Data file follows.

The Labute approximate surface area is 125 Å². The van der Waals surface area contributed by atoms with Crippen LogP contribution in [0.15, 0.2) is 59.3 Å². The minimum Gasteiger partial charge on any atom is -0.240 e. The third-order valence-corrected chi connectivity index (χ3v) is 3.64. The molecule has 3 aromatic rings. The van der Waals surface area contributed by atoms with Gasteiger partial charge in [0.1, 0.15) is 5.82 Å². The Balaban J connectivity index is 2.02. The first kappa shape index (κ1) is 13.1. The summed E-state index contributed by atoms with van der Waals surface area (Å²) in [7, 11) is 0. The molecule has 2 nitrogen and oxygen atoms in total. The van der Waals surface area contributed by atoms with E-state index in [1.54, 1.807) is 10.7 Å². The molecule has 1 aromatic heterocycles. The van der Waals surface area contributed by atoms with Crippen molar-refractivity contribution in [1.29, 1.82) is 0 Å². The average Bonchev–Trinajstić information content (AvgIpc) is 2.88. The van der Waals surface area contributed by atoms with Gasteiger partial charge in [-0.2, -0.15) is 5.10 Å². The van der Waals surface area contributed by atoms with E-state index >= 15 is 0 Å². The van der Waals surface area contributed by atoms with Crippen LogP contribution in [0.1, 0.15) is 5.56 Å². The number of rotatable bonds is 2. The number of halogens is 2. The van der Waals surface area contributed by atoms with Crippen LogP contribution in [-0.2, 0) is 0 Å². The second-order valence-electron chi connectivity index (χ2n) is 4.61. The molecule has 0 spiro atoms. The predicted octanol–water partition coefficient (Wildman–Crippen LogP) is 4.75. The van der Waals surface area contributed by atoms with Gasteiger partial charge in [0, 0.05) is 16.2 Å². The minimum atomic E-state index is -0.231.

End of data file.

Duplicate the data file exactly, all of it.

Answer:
The Labute approximate surface area is 125 Å². The van der Waals surface area contributed by atoms with Crippen LogP contribution in [0.15, 0.2) is 59.3 Å². The minimum Gasteiger partial charge on any atom is -0.240 e. The third-order valence-corrected chi connectivity index (χ3v) is 3.64. The molecule has 3 aromatic rings. The van der Waals surface area contributed by atoms with Gasteiger partial charge in [0.1, 0.15) is 5.82 Å². The Balaban J connectivity index is 2.02. The first kappa shape index (κ1) is 13.1. The summed E-state index contributed by atoms with van der Waals surface area (Å²) in [7, 11) is 0. The molecule has 2 nitrogen and oxygen atoms in total. The van der Waals surface area contributed by atoms with E-state index in [1.54, 1.807) is 10.7 Å². The molecule has 1 aromatic heterocycles. The van der Waals surface area contributed by atoms with Crippen molar-refractivity contribution in [1.29, 1.82) is 0 Å². The average Bonchev–Trinajstić information content (AvgIpc) is 2.88. The van der Waals surface area contributed by atoms with Gasteiger partial charge in [-0.2, -0.15) is 5.10 Å². The van der Waals surface area contributed by atoms with E-state index >= 15 is 0 Å². The van der Waals surface area contributed by atoms with Crippen LogP contribution in [0.1, 0.15) is 5.56 Å². The number of rotatable bonds is 2. The number of halogens is 2. The van der Waals surface area contributed by atoms with Crippen LogP contribution in [-0.2, 0) is 0 Å². The second-order valence-electron chi connectivity index (χ2n) is 4.61. The molecule has 0 spiro atoms. The predicted octanol–water partition coefficient (Wildman–Crippen LogP) is 4.75. The van der Waals surface area contributed by atoms with Gasteiger partial charge in [0, 0.05) is 16.2 Å². The minimum atomic E-state index is -0.231.